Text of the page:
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At their peak, snowshoe hares become forces of nature

This year, a biological force of nature bigger than a bull moose lives in the boreal forests of North America. It’s most visible around dawn and twilight. That’s when the biggest animals of the northern woods – by total species weight – come out to hop around and nibble on twigs and grass.

Snowshoe hares are mid-sized herbivores that weigh 3 to 4 pounds and are named for their furry hind feet that help them travel through deep snow.

They’re not nearly as iconic as Alaska’s moose, bears or wolves, but Alaska’s snowshoe hares play a disproportionately important role in the food chain around Fairbanks and throughout the boreal forest across Canada and in the northern Lower 48 states.

When the snowshoe hare population does well, it does very well and transforms the landscape. Hares breed quickly, with females producing 15 or more young in a year. About every 10 years, snowshoe hares reach particularly high population densities.

In the Fairbanks area, the snowshoe hare wave is building but has not yet crested. The last year the Fairbanks area hit the snowshoe hare peak was 2009. Roadside surveys show hare numbers are growing still and are likely to peak in a year or two, said Cameron Carroll, small game biologist at the Alaska Department of Fish and Game office in Fairbanks.

At their peak, hares in Alaska can reach a density of 600 per square mile. That’s about half the density of humans in America’s most densely populated state, New Jersey. At the snowshoe hare peak, the weight of all the hares in an area easily exceeds the weight of moose in the area, despite the fact moose weigh several hundred times more.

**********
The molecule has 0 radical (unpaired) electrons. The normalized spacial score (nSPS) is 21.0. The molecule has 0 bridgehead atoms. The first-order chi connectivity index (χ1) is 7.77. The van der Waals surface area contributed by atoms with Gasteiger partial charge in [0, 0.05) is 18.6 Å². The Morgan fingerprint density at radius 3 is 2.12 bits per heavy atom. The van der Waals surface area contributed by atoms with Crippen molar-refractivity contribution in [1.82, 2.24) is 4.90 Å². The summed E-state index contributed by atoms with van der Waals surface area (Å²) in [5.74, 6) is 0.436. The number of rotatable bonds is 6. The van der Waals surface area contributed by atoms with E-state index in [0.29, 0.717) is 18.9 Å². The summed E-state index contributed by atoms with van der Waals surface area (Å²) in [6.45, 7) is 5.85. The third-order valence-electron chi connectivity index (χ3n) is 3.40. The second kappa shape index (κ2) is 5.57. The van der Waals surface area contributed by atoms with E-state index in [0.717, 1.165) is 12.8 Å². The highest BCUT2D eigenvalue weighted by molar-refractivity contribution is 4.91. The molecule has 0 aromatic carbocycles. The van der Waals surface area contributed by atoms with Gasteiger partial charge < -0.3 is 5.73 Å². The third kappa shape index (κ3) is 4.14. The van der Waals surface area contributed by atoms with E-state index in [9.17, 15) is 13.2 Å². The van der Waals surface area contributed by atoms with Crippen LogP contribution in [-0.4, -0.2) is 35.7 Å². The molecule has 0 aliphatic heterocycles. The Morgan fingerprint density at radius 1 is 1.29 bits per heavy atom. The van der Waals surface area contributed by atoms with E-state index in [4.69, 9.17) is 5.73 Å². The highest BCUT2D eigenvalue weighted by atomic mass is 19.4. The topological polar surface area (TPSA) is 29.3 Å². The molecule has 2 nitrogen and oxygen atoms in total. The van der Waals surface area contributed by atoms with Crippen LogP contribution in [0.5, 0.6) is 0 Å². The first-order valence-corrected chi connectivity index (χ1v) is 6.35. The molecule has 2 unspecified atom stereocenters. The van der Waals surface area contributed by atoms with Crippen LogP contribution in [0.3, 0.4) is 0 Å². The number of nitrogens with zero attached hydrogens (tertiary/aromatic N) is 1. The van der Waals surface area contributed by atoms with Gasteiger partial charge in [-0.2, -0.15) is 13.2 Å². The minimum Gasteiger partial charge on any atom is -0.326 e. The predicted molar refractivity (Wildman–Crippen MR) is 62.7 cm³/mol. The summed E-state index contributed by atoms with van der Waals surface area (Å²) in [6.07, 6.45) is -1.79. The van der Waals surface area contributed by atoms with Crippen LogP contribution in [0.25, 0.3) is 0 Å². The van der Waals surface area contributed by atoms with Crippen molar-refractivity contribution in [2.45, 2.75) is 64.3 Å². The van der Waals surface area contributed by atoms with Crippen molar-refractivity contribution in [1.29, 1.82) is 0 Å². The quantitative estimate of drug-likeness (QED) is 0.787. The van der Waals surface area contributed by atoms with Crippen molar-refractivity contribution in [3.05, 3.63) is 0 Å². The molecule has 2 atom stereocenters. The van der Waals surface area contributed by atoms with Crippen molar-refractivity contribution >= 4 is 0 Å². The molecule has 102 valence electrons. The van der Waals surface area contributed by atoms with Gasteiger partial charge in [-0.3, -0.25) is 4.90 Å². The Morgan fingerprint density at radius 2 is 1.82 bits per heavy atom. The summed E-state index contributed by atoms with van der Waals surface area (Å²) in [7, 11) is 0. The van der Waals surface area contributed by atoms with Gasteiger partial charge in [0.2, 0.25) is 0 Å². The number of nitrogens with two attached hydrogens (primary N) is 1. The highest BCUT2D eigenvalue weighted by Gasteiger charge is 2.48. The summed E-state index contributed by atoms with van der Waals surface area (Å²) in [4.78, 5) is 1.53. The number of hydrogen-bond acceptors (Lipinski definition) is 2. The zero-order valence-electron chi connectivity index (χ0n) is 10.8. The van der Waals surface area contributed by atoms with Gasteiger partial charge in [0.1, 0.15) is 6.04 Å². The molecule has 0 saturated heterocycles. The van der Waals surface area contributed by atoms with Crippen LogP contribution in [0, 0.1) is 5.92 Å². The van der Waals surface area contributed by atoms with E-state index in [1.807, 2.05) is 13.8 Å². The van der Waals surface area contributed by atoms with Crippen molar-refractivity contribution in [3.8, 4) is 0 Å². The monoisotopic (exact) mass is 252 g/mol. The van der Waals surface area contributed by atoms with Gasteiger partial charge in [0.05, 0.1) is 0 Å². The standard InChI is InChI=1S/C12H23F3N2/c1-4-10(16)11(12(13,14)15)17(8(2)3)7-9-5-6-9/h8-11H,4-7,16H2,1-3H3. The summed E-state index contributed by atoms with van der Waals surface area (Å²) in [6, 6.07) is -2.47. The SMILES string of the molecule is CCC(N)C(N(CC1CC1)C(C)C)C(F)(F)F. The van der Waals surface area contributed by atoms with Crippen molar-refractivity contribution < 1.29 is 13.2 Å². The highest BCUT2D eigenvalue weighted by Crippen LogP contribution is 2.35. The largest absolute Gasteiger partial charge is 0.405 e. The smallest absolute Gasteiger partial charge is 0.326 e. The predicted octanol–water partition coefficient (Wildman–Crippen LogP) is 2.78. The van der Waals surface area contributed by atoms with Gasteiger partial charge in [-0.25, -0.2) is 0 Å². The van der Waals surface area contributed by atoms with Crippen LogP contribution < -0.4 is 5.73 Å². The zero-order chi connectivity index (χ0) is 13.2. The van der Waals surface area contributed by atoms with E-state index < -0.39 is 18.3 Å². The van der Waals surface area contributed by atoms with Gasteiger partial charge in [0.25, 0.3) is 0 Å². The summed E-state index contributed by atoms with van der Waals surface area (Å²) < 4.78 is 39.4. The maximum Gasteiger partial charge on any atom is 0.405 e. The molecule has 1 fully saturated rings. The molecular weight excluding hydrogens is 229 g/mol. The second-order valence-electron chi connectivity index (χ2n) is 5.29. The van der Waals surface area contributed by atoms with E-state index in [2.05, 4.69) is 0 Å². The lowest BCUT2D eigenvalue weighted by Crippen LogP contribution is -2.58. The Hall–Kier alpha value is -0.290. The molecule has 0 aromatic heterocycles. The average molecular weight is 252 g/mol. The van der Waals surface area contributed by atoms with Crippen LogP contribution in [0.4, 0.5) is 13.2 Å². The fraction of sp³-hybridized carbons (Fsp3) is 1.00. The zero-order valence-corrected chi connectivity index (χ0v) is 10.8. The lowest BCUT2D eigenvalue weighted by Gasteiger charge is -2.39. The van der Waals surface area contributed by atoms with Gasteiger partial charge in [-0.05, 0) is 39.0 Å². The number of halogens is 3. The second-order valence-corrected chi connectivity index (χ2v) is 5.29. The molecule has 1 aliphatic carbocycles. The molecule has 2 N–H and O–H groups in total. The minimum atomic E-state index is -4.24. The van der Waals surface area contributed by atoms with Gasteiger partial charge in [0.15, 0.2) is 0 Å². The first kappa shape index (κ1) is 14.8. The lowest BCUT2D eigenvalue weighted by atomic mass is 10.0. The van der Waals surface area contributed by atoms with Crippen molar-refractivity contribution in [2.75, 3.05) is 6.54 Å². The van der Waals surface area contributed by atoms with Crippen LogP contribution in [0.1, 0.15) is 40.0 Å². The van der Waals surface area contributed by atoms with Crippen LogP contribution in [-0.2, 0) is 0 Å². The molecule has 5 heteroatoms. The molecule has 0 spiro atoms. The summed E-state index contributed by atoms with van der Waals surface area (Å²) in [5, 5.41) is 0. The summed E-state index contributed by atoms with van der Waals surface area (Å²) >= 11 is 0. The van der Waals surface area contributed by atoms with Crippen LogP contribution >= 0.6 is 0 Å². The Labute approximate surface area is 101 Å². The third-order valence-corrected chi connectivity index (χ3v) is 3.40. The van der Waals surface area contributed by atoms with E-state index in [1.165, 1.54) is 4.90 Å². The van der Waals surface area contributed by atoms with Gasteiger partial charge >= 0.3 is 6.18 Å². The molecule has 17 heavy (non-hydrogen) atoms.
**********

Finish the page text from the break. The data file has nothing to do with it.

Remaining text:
Hares and the food chain

Hunters and trappers have long observed the relationship between snowshoe hares and other creatures. The connection between snowshoe hares and lynx is especially strong and is visible in the regular spikes of lynx skin availability in fur trade records. The wildcats are especially dependent on hares and their populations regularly drop off a year or two after the hares decline.

Other connections have been observed between hares and animals such as upland birds, squirrels and raptors. One often-cited study of Kluane Lake tracked populations of hares and other animals in the 1980s and 90s. Kluane Lake is between Fairbanks and Whitehorse, Yukon, along the Alaska Highway. The study concluded that in addition to lynx, populations of predators such as coyotes, goshawks and great-horned owls correlated with hares. Among prey species, the study found willow ptarmigan, spruce grouse and Arctic ground squirrel species matched the population swings of snowshoe hares.

The Kluane Lake study, published in the Danish journal Oikos in 1995, concluded the snowshoe hare was a key distinguishing feature of northern North America’s ecology as compared to northern Europe, where life revolves around vole populations.

Randy Zarnke, president of the Alaska Trappers Association, has been trapping in Alaska through the past four snowshoe hare peaks. Trappers have long observed the snowshoe hare cycle isn’t the same everywhere, he said. This year, the snowshoe hare spike appears to have arrived early in the Eastern Interior. For the past few seasons, trappers around Tok have been catching lynx, but lynx haven’t arrived in Fairbanks, he said.

“The trappers in the Fairbanks area have been waiting with bated breath,” he said. “We even heard that straight north of here there were quite a few lynx around and they just didn’t seem to have made it here. So the expectation in the trapping community is that we will start to see them this season.”